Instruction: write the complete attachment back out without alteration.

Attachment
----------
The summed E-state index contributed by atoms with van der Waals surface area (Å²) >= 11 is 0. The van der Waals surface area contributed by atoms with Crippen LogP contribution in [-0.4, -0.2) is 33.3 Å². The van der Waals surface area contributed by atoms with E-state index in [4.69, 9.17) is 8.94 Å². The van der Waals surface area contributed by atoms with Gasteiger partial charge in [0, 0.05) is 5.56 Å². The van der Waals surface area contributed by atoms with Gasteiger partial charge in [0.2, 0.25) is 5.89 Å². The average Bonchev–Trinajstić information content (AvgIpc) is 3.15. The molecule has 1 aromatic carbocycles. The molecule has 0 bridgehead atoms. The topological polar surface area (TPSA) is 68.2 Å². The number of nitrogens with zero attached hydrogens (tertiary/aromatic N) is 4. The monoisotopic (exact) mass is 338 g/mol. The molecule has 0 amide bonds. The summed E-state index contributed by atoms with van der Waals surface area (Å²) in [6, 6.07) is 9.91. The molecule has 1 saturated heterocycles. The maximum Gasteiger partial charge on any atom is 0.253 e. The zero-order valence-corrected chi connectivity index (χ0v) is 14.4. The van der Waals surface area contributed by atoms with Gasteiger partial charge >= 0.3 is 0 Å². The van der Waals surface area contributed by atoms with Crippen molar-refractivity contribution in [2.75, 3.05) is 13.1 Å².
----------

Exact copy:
The summed E-state index contributed by atoms with van der Waals surface area (Å²) >= 11 is 0. The van der Waals surface area contributed by atoms with Crippen LogP contribution in [-0.4, -0.2) is 33.3 Å². The van der Waals surface area contributed by atoms with E-state index in [4.69, 9.17) is 8.94 Å². The van der Waals surface area contributed by atoms with Gasteiger partial charge in [0, 0.05) is 5.56 Å². The van der Waals surface area contributed by atoms with Gasteiger partial charge in [0.2, 0.25) is 5.89 Å². The average Bonchev–Trinajstić information content (AvgIpc) is 3.15. The molecule has 1 aromatic carbocycles. The molecule has 0 bridgehead atoms. The topological polar surface area (TPSA) is 68.2 Å². The number of nitrogens with zero attached hydrogens (tertiary/aromatic N) is 4. The monoisotopic (exact) mass is 338 g/mol. The molecule has 0 amide bonds. The summed E-state index contributed by atoms with van der Waals surface area (Å²) in [6, 6.07) is 9.91. The molecule has 1 saturated heterocycles. The maximum Gasteiger partial charge on any atom is 0.253 e. The zero-order valence-corrected chi connectivity index (χ0v) is 14.4. The van der Waals surface area contributed by atoms with Gasteiger partial charge >= 0.3 is 0 Å². The van der Waals surface area contributed by atoms with Crippen molar-refractivity contribution in [2.75, 3.05) is 13.1 Å².